Sunday, April 11, 2010

Stop #8: Jackson, MS - Belhaven University

At our first training back in January, each rider was assigned a stop to organize during the trip. What this means for me is that I had been working on our stop at Belhaven University in Jackson, MS for about 2.5 months by the time we actually got there on March 29th. Naturally, I was a little bit anxious that things would go smoothly and productively.

Mostly, they did. We had a lovely day on campus filled with conversations with students, faculty, and staff and interspersed with lots and lots of great food. Far from the hospitality for appearance’s sake it felt like we had received elsewhere, it seemed that the folks at BU really wanted us there to have conversations and talk about the issues. We – the folks at the school as well as us on the ride – learned a lot and walked away with new friends. We were also able to do a service project with a group of students the next afternoon, and had two awesome potlucks at community churches with lots of networking opportunities. Success!

Aside from the “usual” discomforts of folks pulling out the same passages of the Bible and urging us to reconsider our sinful ways, and (especially for the non-Christians among us) prayers for our souls and salvation, we also experienced a special kind of tension in Jackson – a place that in many ways is the heart of the Deep South. A city with 85% African-American population and also one of the poorest major cities in America, in a state where racism both remembered and present in a fashion unseen anywhere else. A place where the Freedom Rides made a stand and are still remembered with fear and anxiety. And, it turns out, a place where the only LGBTQ affirming spaces are largely white.

A fellow rider, a person of color, pointed this out to me and requested that I allow one of the smaller events to be optional, to give folks a break from the pressure of being so identifiably different all the time. Upset that I had failed to account for this in my planning, I responded initially by saying no and justified my response by saying it would be rude to the folks who were hosting us. My response was rooted in my ego as well as in ignorance of what it means to be a person of color anywhere, and especially being a person of color doing something like the Equality Ride. My response was racist.

When I realized this, I was crushed. I just didn’t know what to do. We worked it out eventually, on a personal level at least, but I was left with the realization that in my desire for things to run smoothly I had failed to meaningfully confront racism yet again. I had neglected to account for the experiences of folks who are different from me – a unique kind of hypocrisy when I’ve had the audacity to confront so many people at the schools we’ve visited with similar truths. The log in my eye is bigger than I thought, it would seem.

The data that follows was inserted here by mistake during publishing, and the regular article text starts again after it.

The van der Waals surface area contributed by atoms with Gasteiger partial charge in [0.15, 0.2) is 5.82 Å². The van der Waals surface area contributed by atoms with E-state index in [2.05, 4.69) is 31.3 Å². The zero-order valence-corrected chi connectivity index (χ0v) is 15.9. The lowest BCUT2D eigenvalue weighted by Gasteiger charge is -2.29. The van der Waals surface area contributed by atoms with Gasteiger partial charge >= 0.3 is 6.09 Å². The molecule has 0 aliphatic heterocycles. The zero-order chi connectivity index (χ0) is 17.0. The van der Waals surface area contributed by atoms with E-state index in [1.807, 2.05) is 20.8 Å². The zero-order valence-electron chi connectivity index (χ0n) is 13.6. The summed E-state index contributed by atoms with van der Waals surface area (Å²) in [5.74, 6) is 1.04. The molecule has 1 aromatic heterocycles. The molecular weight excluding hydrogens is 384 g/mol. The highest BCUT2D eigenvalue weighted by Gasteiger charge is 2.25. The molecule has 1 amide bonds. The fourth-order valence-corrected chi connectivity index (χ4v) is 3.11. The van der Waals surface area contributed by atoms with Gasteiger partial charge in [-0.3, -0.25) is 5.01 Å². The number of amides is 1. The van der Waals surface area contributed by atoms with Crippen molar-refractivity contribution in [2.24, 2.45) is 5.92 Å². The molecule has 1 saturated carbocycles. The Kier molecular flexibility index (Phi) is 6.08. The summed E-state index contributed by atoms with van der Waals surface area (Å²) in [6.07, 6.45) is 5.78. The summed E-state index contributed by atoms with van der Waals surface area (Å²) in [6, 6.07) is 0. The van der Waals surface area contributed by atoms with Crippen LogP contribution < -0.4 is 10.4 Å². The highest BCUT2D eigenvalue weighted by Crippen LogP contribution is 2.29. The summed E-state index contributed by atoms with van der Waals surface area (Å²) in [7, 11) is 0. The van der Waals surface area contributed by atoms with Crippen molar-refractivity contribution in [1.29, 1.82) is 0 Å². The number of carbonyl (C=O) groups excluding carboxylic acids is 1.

I am still satisfied with much of our experience at Belhaven. I really do believe that some folks we talked with will be allies for LGBTQ people at that school and that our message of God’s affirmation and love for all God’s children was received. But here, at the halfway point in our trip (8th of 16 schools), I am learning all over again of the inadequacy of my approach. If I could go back and repurpose those 2.5 months, I would. But I can’t.

All that’s left is tomorrow.

Next: Mississippi College in Clinton, MS.

Wednesday, April 7, 2010

Stops #6 and #7: Daytona Beach, FL and Atlanta, GA

Stop #6: Daytona Beach, FL
After our stops in North Carolina, we headed down to Daytona Beach, FL. With a school, Bethune-Cookman University, featuring a policy that discriminates against LGBT students and a community deeply immersed in conservative United Methodist traditions, we knew we had our work cut out for us. The riders who planned the stop had been relentlessly trying for months to make contacts in the community, reaching for any kind of dialogue. Yet we were met with a resounding wall of silence as the school and dozens of churches and community organizations steadfastly ignored us over months of attempted contact. Friends, friends of friends, and professional contacts who at first were excited to welcome us mysteriously stopped returning emails and phone calls. With three days to go until our arrival, we had just one event firmly scheduled, a community service project with a local organization. But two days before our arrival, we were informed without explanation that we could no longer serve.

Still we came. We tried everything we could think of to reach out to the community and engage in dialogue, from walking up to tourists to talk to attending services at other local churches to flyering outside of the college's campus to spending time in our Equality Ride gear in local restaurants, and we did have a few good conversations. But the silence surrounding LGBTQ issues and identities remained, as other disturbing questions arose.

For example: a white police officer approached a white woman in our group as she flyered on a corner near the college's campus and informed her that she appeared to be a prostitute, and that anyway we (a group comprised of about 60% white people) were in "a dangerous neighborhood" and should probably leave. The university, by the way, is an HBCU (Historically Black College or University), and the woman is transgender. How would the situation have been different if she had been a person of color, or if more of us were people of color, or if she had not been transgender, or if this were a predominantly white school and more of us were people of color?

We left Daytona, many of us disheartened and discouraged. We had done everything we could think of, and yet it didn’t seem enough. I left feeling like we had failed the school, the community, and ourselves not just in our attempts to let LGBTQ students know they are affirmed and loved, but also in our stated goal to address racism, classism, sexism, ableism, and other forms of oppression in a meaningful way. But how? How can this possibly be done?